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Wind Turbine Power Curve

  1. Sep 12, 2012 #1

    As wind speed rises, the power output of wind turbine also rises. However, after it reaches a certain value (rated power), it levels off, i.e., it doesn't increase any further.

    According to my teacher, there is a limit to the power generation capability of the generator and hence the output power does not go beyond a certain value. However, he also said that we have to use gear mechanisms to keep the output power at that value. I saw nearly the same description on this website:

    Problem is, I see a contradiction in this description. If the capability of the generator is already limited, then why do we also have to deliberately design the turbine (using gear mechanisms etc.) in such a way as to maintain the output at the rated value?

    Thank you.
  2. jcsd
  3. Sep 13, 2012 #2
    I'm not sure that the capability of the generator is necessarily fundamentally limited from an electrical output point of view, but may well be from a mechanical standpoint. Any generator--even a basic residential gas powered one--certainly has a maximum safe operating RPM, beyond which one runs the risk of damaging the unit both structurally and through excessive current/heat for the wire gauge used in its construction. So, the gas engine has a governor to limit its speed to the design speed of the generator. Same with a wind turbine--but instead of a governor they feather the blades to help maintain a safe RPM until even that becomes ineffective, at which point the unit is brought to a stop. The engineers who designed the unit did so with a specific voltage/current/frequency at a specific speed in mind. That becomes the 'sweet spot' for the generator. If the design RPM is 3500, obviously it was not then meant to run at 7500 without causing excess wear and damage--perhaps catastrophic. (It's also possible that speed limiting has something to do with the frequency output, but that's a guess.)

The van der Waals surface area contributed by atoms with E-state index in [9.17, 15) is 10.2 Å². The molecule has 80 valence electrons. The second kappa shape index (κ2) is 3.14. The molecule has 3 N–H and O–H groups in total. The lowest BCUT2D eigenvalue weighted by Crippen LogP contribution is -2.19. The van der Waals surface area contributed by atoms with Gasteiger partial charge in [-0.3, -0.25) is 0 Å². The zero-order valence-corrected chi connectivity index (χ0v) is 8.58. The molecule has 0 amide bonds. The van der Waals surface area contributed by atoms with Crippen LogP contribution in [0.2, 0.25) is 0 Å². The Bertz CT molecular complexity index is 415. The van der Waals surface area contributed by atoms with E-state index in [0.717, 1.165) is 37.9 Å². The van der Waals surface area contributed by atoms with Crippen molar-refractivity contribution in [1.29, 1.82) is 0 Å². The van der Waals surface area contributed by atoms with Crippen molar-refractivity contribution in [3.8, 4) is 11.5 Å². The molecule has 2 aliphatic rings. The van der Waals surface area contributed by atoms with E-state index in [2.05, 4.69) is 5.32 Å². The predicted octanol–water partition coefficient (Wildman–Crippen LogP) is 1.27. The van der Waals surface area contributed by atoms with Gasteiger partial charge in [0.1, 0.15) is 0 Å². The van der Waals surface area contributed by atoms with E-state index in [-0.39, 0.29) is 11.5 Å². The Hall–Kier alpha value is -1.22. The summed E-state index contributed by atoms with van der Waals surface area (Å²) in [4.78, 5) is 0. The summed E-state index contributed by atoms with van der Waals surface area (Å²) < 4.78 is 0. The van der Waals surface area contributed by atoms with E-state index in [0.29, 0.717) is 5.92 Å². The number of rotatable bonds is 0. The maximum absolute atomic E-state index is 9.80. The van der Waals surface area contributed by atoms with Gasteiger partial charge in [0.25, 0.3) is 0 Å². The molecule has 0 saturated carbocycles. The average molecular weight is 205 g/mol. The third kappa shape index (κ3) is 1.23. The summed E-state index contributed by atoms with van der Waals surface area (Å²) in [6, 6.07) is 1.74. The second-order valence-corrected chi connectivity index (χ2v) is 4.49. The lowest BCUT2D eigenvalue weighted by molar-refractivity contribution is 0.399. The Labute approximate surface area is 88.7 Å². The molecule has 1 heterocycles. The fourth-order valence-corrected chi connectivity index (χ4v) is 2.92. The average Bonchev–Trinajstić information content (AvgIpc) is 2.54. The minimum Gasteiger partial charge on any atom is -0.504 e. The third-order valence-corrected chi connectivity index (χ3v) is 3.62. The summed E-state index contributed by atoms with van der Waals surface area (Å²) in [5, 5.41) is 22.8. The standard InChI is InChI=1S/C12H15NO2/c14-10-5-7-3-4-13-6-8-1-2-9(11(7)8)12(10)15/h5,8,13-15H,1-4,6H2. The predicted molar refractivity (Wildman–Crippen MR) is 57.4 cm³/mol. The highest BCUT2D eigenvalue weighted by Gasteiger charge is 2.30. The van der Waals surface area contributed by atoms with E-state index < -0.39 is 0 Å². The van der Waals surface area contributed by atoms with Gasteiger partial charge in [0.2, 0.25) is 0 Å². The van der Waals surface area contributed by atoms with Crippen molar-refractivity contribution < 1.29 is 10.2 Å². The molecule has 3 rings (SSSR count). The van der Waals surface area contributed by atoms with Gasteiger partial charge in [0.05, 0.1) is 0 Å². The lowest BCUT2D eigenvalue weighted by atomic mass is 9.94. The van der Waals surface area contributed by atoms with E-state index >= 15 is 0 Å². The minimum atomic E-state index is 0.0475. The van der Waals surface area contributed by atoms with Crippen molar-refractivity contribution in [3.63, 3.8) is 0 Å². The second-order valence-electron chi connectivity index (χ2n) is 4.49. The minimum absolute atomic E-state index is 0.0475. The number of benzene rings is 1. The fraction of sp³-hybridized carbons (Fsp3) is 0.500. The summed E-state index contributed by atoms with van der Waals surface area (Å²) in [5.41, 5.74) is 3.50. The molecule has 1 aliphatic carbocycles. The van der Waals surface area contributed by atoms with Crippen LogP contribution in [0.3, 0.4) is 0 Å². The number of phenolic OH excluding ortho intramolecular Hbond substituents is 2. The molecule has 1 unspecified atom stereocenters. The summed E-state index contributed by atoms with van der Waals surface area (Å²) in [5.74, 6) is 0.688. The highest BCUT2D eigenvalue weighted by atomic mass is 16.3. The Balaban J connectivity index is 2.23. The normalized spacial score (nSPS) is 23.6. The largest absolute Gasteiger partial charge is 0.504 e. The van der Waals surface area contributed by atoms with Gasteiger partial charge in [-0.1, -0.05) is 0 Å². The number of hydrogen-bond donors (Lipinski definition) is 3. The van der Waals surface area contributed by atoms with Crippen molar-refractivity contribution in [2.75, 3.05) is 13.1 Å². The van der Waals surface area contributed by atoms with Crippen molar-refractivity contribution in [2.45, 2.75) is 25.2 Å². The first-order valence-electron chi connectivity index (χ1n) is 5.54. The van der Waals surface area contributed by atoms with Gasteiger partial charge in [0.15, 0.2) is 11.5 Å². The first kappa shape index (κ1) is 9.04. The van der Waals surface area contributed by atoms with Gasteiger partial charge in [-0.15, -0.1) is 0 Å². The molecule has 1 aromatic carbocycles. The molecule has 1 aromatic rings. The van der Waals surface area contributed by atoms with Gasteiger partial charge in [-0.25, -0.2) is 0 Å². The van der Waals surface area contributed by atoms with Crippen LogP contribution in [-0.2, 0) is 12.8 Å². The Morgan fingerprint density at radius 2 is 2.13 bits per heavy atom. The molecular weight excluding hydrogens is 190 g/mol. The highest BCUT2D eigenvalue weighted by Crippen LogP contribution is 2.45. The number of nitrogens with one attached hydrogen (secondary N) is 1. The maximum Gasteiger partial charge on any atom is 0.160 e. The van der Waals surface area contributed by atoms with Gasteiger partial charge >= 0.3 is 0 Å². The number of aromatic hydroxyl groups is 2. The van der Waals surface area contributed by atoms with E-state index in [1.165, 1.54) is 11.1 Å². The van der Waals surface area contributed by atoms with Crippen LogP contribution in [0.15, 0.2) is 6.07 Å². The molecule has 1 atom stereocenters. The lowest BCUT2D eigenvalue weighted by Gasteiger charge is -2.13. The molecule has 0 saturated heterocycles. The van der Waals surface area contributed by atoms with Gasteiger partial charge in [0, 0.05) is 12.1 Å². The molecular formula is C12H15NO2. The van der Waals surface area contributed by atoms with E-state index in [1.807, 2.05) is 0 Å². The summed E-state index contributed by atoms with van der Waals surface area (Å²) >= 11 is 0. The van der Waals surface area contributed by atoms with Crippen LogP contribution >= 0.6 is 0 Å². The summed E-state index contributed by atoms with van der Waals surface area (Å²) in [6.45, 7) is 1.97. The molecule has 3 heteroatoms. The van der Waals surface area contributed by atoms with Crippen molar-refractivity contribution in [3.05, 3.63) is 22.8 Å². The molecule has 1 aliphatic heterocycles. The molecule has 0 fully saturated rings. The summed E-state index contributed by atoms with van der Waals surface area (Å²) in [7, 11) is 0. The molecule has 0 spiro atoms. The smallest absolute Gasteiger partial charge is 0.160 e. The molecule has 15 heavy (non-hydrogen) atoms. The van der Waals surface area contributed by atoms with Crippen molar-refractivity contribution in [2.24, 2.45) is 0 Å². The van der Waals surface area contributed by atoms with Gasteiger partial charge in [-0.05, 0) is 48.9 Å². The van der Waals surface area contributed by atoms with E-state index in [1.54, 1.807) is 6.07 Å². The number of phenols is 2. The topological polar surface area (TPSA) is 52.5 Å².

Last edited: Sep 13, 2012
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